Bloomington, IndianaAs the chill of November sets in, many thoughts turn to holiday planning, Thanksgiving preparations and gratitude. For a COTA family in Goldsboro, North Carolina, their Thanksgiving table will be surrounded by loved ones who truly embrace the essence of gratitude.
Abigail Susan Keen was born on June 30, 1996, to adoring parents, Deon and Randy. She was the youngest Keen, following older sister, Daranda, and older brother, Matthew. The Keen Family enjoyed life to the fullest as their children grew over the years. Tragedy first struck the family in 2005 when Randy passed away after a short battle with liver cancer. Then in late 2009 during a school physical, it was discovered that Abby’s liver and spleen were enlarged. Thirteen-year-old Abby was admitted to the hospital for further testing. The family was told that Abby had cirrhosis of the liver, but the cause was unknown. In November 2009 Abby was admitted to Children’s Hospital of Pittsburgh where the cause of the cirrhosis was diagnosed as Primary Sclerosing Cholangitis (PSC). The only known treatment for PSC is a life-saving liver transplant. The news was devastating for this family, which had still not recovered from their husband’s/father’s death.
Now over two years post-transplant, Deon Keen shares these grateful thoughts about the role COTA has played in Abby’s transplant journey:
From the fall of 2009 my mind was a wreck. As a single parent I was faced with the question, ‘How would we manage?’ My financial obligation for Abby’s liver transplant would be more than $50,000. That total did not include my mortgage, household expenses, insurance, or anything else. I was in a frantic state of mind. I was faced with two giants: the first, my daughter needed a life-saving liver transplant, and the second, how would I financially provide for all our needs? My husband (Abby’s father) passed away in 2005 after a short battle with liver cancer. Our entire family was still coming to terms with his passing when we were suddenly faced with the possibility of losing Abby.
I contemplated selling my home and everything else I owned because I could not wrap my mind around everything that was happening. These decisions weighed heavily for many months after Abby’s initial PSC diagnosis. One day as I was talking to one of our nurses about the financial obligations I was facing she asked me if I had been in contact with the Children’s Organ Transplant Association (COTA). My response to her was, ‘What is COTA?’ She explained the mission of COTA and gave me the organization’s contact information. For the first time since Abby’s diagnosis, I felt that some of the pressure was about to be lifted from my shoulders. I contacted COTA’s President and explained to him our situation and our desperate need. He immediately told me that he was certain COTA could help.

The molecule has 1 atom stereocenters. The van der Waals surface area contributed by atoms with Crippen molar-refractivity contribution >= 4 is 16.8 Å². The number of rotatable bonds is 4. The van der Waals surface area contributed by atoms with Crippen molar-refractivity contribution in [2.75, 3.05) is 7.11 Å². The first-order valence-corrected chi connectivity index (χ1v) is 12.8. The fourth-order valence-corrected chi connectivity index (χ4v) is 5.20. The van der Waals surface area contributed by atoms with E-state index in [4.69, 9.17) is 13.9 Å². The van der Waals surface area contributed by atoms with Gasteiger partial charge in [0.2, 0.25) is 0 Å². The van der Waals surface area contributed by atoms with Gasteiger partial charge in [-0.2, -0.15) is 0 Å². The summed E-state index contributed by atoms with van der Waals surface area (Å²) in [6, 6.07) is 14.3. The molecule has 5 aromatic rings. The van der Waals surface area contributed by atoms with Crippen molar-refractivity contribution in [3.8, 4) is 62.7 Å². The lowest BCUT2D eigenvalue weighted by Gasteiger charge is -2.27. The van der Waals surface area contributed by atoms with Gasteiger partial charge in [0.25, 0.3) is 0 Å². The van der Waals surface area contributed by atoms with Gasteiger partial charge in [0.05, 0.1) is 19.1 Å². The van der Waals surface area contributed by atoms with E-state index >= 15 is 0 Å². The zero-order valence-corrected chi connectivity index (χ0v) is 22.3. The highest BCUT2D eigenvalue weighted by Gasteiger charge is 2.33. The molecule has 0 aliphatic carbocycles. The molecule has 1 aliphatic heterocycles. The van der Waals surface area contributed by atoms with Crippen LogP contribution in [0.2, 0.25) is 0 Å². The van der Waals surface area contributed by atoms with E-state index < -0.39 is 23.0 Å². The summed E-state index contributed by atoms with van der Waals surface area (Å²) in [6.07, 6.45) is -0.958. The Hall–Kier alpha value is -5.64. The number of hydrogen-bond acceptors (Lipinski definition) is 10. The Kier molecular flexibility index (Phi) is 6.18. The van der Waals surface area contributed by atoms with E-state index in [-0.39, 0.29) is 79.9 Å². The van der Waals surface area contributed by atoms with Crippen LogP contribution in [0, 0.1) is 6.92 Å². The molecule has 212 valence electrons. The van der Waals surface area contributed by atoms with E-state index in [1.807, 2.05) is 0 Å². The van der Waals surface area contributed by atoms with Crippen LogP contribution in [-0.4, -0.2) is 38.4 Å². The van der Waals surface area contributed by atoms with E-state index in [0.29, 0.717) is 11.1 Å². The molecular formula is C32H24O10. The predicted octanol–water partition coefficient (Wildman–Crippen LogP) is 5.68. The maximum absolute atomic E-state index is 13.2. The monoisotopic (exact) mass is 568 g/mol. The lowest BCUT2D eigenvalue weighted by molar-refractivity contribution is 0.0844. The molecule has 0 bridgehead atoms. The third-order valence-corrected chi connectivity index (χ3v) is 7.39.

Our journey continued with COTA holding our hands. In a few short months, COTA in honor of Team Abby was formed. The team consisted of Abby’s older sister and older brother, their spouses, other family members, and close friends. With COTA’s help and guidance, fundraising planning began. Our entire community and nine area churches came together to host a BBQ benefit and auction for COTA in honor of Team Abby. COTA helped by providing advice and strategic planning. The majority of items needed for the benefit were donated by area businesses and individuals because of our partnership with COTA. Many, many people volunteered their time, talent and treasure to make the event a phenomenal success … both financially and emotionally.
My heartfelt desire was to be able to be with Abby every step of the transplant. To do so, I would not be able to work back in North Carolina and be at Abby’s bedside in Pittsburgh, Pennsylvania. Partnering with COTA brought my family a sense of compassion, caring and hope that everything would be taken care of.
On March 29, 2012, Abby was given her second chance at life and COTA was there every step of the way. During this time I had the opportunity to meet COTA’s President in person. He was at Children’s Hospital of Pittsburgh visiting transplant professionals, but while he was there for COTA business, he found me. He introduced himself and asked how he could be of assistance. It was so wonderful to put a face with the name. He was the first person I had spoken with at COTA, and to meet him during Abby’s transplant was very comforting.
Now, during these days of Thanksgiving, there simply are not enough words to express my gratitude to COTA. Partnering with this organization and becoming a part of the COTA family has been a blessing to Abby and all of my family. COTA allowed me to be able to focus 100% of my attention on Abby and her needs. I was able to focus on her and not worry about the financial hurdles. When you find yourself in such a desperate journey and your ray of light comes shining through, it makes all the difference in how you begin to face, and embrace, the journey.
Thank you to COTA for giving us hope and seeing us through. COTA’s tagline is Giving Hope and Making Miracles. During our search for Abby’s new liver, a miracle definitely occurred. Our donor angel’s family had heard about Abby’s illness and in the midst of their own tragedy had the courage, love and compassion to remember Abby’s need. The family requested a direct donation of their child’s liver to Abby and it was a match … a perfect match. Undoubtedly a miracle.”
COTA continues to be a part of Abby’s lifelong journey. As the next chapter of her journey begins, the assurance that COTA will always be there for her is like a guardian angel. Thank you, COTA, from the bottom of the Keen family’s hearts!
Happy Thanksgiving, Keen Family, from your COTA Family.
For more information about the Children’s Organ Transplant Association, or to find a COTA family in your area, please email gro.a1534422441toc@m1534422441ik1534422441.